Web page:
A study found in the Nature Communications journal suggests that the structural body size of animals is decreasing, as the space to support their existence disappears. The research indicates that over 1,000 bigger mammal and bird species will be extinct within the next 100 years. Such a drastic change in wildlife could result in the disintegration of our ecosystem.
A serious change needs to be made
Every human populated continent except for Africa has been stripped clean of larger animals throughout the last 125,000 years. If humans don’t change their habits very soon, the option for repair and restoration will be lost. Due to the destruction of wildlife, forests, hunting, and factory farming, since 1970, animal numbers have dropped by roughly 60 percent, hinting at a 6th mass extinction.
“It is worrying that we are losing these big species when we don’t know their full role,” says Robert Cooke from the University of Southampton. “Without them, things could begin to degrade quite quickly. Ecosystems could start to collapse and become not what we need to survive.”
From the ZSL Institute of Zoology in London, Chris Carbone said, “This study predicts extinction rates that dwarf those recorded between recent ice ages and suggests that larger species are the most vulnerable. I wouldn’t be surprised if the situation for many larger animals is worse than the researchers suggest as their decline is exacerbated by selective poaching and the illegal wildlife trade.”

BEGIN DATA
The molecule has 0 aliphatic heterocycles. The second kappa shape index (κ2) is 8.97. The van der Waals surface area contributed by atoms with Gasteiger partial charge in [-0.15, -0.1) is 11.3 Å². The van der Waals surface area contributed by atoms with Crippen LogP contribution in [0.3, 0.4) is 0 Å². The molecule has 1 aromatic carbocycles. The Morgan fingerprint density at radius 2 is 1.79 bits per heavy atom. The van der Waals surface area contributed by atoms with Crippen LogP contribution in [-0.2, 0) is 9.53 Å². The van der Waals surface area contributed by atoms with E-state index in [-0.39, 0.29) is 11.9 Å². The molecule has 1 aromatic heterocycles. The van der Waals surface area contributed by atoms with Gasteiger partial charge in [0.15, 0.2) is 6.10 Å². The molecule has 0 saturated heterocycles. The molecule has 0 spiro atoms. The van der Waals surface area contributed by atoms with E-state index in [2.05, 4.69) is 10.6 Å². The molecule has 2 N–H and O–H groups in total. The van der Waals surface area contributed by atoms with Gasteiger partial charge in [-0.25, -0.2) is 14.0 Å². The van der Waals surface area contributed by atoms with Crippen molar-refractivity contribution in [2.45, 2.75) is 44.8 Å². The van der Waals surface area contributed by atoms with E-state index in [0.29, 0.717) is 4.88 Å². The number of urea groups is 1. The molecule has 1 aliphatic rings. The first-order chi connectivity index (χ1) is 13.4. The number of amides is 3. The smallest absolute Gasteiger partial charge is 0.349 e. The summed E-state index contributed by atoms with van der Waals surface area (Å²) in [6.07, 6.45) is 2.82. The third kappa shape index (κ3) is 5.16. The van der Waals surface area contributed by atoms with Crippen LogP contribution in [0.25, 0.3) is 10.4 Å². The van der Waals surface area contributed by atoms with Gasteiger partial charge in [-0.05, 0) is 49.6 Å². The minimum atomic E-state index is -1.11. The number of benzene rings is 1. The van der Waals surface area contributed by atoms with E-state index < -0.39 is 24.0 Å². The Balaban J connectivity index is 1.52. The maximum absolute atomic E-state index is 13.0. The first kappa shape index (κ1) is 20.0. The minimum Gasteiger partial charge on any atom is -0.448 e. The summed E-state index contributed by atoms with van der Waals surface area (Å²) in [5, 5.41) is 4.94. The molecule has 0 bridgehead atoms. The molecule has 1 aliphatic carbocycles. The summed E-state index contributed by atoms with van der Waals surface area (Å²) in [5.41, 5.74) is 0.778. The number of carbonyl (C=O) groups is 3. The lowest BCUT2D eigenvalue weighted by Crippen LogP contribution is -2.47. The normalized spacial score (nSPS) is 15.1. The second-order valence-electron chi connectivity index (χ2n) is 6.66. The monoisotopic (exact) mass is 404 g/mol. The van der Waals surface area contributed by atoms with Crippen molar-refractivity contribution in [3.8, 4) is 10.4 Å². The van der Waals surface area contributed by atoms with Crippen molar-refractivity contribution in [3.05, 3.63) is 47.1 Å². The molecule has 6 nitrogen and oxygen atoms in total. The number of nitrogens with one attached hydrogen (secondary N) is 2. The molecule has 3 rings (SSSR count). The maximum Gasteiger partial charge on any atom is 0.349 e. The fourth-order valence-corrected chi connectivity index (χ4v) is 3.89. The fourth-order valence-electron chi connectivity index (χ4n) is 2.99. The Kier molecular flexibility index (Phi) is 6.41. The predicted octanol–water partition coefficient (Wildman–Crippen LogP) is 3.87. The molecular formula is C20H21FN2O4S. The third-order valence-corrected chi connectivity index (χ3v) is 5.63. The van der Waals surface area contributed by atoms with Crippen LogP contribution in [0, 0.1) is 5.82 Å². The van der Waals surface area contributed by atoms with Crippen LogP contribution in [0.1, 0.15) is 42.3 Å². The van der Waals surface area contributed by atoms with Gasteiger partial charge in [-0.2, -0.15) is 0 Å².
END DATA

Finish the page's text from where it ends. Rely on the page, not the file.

Further research indicates not only the decrease in animal size, but the alteration of their instinctual habits as well. Antelope, boars, and coyotes have shifted to more nocturnal cycles to avoid human encounters.
Teaming up with Robert Cooke on this research was Amanda Bates from Memorial University in Canada. Bates says, “As long as a species that is projected to become extinct persists, there is time for conservation action and we hope research such as ours can help guide this.” You can view all the details at this link.